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Diagnosed December 2nd & still waiting for help


LindaH
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Hi,


I went into hospital on December 2nd because I was totally yellow. It was Jaundice and developed Diabetes.


CT scan two days later revealed an enlarged liver and a 6cm tumour in my pancreas.


I was told by the Gastro doctor it wasn't operable, though he was fairly sure the tumour hadn't spread out of the pancreas, so how he could just say to me there and then without further investigation that it wasn't operable, is beyond me.


2007 I was diagnosed with DCIS (Ductal Carcinoma in Situ) and my left breast was removed. Lymph nodes all clear and several scans, bones scans, mammograms and four and a half years of Tamoxifen later, in 2012 I was given the all clear.


This pancreatic tumour came like a bolt out of the blue.


So, from December 2nd to present day 17th Jan I an no nearer getting an answer as to what the Gastro or Oncology team are going to do to help me. Does it usually take this long?


I admit Christmas and New Year came in the middle of my diagnoses and on Christmas Eve I had more biopys taken to be sent to a specialist unit to be 'stained' (what ever that may be) but I keep having to phone the hospital each week to ask if there is any news.


When I had my DCIS I couldn't move for wonderful nurses and doctors helping me, now I feel as though I have been abandoned.


I phoned the specialist gastro nurse last Friday. She informed me the Oncology team had a meeting about me and wanted me to have a mammogram on my remaining breast. I told the nurse I had a mammogram on October 24th and on October 29th received a letter informing me that all was clear.......she said the Oncology team had no notification about this.....so on and on goes the wait for information.


I will have to phone the specialist nurse yet again tomorrow because I have not heard anything since my last phone to her.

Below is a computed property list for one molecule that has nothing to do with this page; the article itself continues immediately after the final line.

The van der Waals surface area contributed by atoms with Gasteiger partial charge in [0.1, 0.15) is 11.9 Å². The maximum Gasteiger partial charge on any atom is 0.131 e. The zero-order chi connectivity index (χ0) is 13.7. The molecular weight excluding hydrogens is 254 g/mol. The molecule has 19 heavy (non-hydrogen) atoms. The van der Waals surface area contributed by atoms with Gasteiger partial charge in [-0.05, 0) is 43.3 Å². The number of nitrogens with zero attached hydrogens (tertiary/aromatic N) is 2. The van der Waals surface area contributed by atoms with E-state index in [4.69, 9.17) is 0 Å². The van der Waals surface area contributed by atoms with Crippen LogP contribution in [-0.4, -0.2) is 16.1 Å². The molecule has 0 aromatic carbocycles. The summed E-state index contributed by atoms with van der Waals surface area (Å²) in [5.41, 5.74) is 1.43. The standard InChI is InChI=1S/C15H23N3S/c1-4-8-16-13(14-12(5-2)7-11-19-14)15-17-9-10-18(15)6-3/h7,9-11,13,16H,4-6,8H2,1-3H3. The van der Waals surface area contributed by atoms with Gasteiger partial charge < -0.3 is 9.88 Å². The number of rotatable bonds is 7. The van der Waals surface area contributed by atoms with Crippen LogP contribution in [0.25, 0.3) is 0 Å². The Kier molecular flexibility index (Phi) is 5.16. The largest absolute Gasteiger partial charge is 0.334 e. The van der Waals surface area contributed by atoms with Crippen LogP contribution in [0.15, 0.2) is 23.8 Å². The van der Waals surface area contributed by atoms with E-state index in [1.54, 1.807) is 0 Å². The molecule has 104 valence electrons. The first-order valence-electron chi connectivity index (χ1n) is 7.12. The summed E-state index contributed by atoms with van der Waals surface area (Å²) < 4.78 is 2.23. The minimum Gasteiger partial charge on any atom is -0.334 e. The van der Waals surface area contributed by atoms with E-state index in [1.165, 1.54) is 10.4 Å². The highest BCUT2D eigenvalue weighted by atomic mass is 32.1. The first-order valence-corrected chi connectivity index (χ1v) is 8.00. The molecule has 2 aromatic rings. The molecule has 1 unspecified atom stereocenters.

I am so despondent I just don't know who to turn to for help. My doctor rang them on January 7th, but he didn't really get much further than I have.


I phoned Macmillan and they seem to think the normal waiting time before the team have to start treatment is 31 days, but I didn't ask 31 days from when? Does anyone know please.


Any help would be greatly received please.


Thanks

Linda 59 years old with a wonderful husband and a beautiful daughter who will be 21 in February.

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Oh my, Linda, I am SO sorry that you have not only been given such a diagnosis but also been left hanging without any idea of what is going to be done to help you. It is interesting that your previous experience of cancer and the response you got then was so very different. It is totally unacceptable and I am at a loss as to why this should be. My husband, like you was diagnosed following jaundice - initial hospital admission was early January 2011, by mid January we were told there was a "mass" on his pancreas, by end of January we had seen a liver surgeon who told us the tumour was wrapped around blood vessels and, as such, inoperable. We were told at that point it was pancreatic cancer and terminal and referred on to oncology. It took several further weeks to get biopsies done to confirm the diagnosis, scans taken and the jaundice levels down to an acceptable level along with discussions to take place, forms to complete - chemotherapy treatment finally began mid-March 2011! So, perhaps this isn't unusual! You are right to keep chasing and don't worry about being a nuisance - you will find plenty of people on here who say this is a must if you want to get things moving and keep up the momentum. I hope you hear soon and that you can get to see the oncologist - I am sure once you get this, things will start moving in the right direction and you will also find out exactly what you are dealing with. I am so sorry that you have another battle to fight, having already had one but you are obviously a strong woman. Please know that we are here for you if you need us and do let us know how you get on.

lots of love

Deb

x

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Hi Linda